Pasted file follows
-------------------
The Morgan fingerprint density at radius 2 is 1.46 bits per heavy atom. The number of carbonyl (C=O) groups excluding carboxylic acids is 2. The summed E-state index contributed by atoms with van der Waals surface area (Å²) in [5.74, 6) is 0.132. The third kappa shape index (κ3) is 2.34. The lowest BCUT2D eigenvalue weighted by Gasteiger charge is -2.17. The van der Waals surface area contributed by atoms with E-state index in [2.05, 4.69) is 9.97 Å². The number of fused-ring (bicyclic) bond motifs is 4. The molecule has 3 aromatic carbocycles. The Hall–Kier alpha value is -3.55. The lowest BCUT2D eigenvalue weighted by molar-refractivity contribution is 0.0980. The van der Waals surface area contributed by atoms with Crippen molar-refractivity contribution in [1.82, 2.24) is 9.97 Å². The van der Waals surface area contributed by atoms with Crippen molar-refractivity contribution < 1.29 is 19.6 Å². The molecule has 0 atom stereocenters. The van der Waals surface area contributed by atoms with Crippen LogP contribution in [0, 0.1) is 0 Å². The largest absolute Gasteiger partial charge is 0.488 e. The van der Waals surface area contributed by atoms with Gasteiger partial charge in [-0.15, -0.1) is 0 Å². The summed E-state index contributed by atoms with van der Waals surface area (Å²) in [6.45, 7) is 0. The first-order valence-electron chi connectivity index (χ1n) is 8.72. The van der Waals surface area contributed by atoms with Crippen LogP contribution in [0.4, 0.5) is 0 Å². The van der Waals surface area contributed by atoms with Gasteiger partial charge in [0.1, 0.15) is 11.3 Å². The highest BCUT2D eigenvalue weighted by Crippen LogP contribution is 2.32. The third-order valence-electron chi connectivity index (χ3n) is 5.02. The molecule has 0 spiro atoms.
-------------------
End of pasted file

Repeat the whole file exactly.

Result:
The Morgan fingerprint density at radius 2 is 1.46 bits per heavy atom. The number of carbonyl (C=O) groups excluding carboxylic acids is 2. The summed E-state index contributed by atoms with van der Waals surface area (Å²) in [5.74, 6) is 0.132. The third kappa shape index (κ3) is 2.34. The lowest BCUT2D eigenvalue weighted by Gasteiger charge is -2.17. The van der Waals surface area contributed by atoms with E-state index in [2.05, 4.69) is 9.97 Å². The number of fused-ring (bicyclic) bond motifs is 4. The molecule has 3 aromatic carbocycles. The Hall–Kier alpha value is -3.55. The lowest BCUT2D eigenvalue weighted by molar-refractivity contribution is 0.0980. The van der Waals surface area contributed by atoms with Crippen molar-refractivity contribution in [1.82, 2.24) is 9.97 Å². The van der Waals surface area contributed by atoms with Crippen molar-refractivity contribution < 1.29 is 19.6 Å². The molecule has 0 atom stereocenters. The van der Waals surface area contributed by atoms with Crippen LogP contribution in [0, 0.1) is 0 Å². The largest absolute Gasteiger partial charge is 0.488 e. The van der Waals surface area contributed by atoms with Gasteiger partial charge in [-0.15, -0.1) is 0 Å². The summed E-state index contributed by atoms with van der Waals surface area (Å²) in [6.45, 7) is 0. The first-order valence-electron chi connectivity index (χ1n) is 8.72. The van der Waals surface area contributed by atoms with Crippen LogP contribution in [0.4, 0.5) is 0 Å². The van der Waals surface area contributed by atoms with Gasteiger partial charge in [0.1, 0.15) is 11.3 Å². The highest BCUT2D eigenvalue weighted by Crippen LogP contribution is 2.32. The third-order valence-electron chi connectivity index (χ3n) is 5.02. The molecule has 0 spiro atoms.